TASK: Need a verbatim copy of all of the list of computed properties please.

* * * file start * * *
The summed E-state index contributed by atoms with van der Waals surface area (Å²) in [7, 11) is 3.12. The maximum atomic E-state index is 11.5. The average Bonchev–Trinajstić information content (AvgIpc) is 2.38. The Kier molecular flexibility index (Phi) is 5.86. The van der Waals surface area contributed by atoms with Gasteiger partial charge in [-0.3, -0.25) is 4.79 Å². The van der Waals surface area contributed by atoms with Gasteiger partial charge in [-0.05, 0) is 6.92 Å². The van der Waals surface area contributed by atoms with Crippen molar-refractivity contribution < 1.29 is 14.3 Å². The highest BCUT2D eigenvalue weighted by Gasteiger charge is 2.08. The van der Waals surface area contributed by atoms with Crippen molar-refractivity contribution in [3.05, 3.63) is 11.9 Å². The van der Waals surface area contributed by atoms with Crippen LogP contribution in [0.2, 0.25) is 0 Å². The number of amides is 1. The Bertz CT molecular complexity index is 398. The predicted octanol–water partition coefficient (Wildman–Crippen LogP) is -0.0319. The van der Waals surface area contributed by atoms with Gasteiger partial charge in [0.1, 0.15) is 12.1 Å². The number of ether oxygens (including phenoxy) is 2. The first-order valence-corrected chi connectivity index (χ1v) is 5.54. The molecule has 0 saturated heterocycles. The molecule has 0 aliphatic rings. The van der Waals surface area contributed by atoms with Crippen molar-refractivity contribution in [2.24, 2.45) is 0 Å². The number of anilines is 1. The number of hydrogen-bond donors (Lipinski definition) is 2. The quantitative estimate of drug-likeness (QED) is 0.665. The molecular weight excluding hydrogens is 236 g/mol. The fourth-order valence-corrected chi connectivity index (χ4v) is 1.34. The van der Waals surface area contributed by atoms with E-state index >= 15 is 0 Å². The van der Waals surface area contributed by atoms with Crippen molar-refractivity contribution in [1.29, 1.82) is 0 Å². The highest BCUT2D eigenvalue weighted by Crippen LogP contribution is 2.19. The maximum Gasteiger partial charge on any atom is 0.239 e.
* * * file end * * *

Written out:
The summed E-state index contributed by atoms with van der Waals surface area (Å²) in [7, 11) is 3.12. The maximum atomic E-state index is 11.5. The average Bonchev–Trinajstić information content (AvgIpc) is 2.38. The Kier molecular flexibility index (Phi) is 5.86. The van der Waals surface area contributed by atoms with Gasteiger partial charge in [-0.3, -0.25) is 4.79 Å². The van der Waals surface area contributed by atoms with Gasteiger partial charge in [-0.05, 0) is 6.92 Å². The van der Waals surface area contributed by atoms with Crippen molar-refractivity contribution < 1.29 is 14.3 Å². The highest BCUT2D eigenvalue weighted by Gasteiger charge is 2.08. The van der Waals surface area contributed by atoms with Crippen molar-refractivity contribution in [3.05, 3.63) is 11.9 Å². The van der Waals surface area contributed by atoms with Crippen LogP contribution in [0.2, 0.25) is 0 Å². The number of amides is 1. The Bertz CT molecular complexity index is 398. The predicted octanol–water partition coefficient (Wildman–Crippen LogP) is -0.0319. The van der Waals surface area contributed by atoms with Gasteiger partial charge in [0.1, 0.15) is 12.1 Å². The number of ether oxygens (including phenoxy) is 2. The first-order valence-corrected chi connectivity index (χ1v) is 5.54. The molecule has 0 saturated heterocycles. The molecule has 0 aliphatic rings. The van der Waals surface area contributed by atoms with Crippen molar-refractivity contribution in [2.24, 2.45) is 0 Å². The number of anilines is 1. The number of hydrogen-bond donors (Lipinski definition) is 2. The quantitative estimate of drug-likeness (QED) is 0.665. The molecular weight excluding hydrogens is 236 g/mol. The fourth-order valence-corrected chi connectivity index (χ4v) is 1.34. The van der Waals surface area contributed by atoms with E-state index >= 15 is 0 Å². The van der Waals surface area contributed by atoms with Crippen molar-refractivity contribution in [1.29, 1.82) is 0 Å². The highest BCUT2D eigenvalue weighted by Crippen LogP contribution is 2.19. The maximum Gasteiger partial charge on any atom is 0.239 e.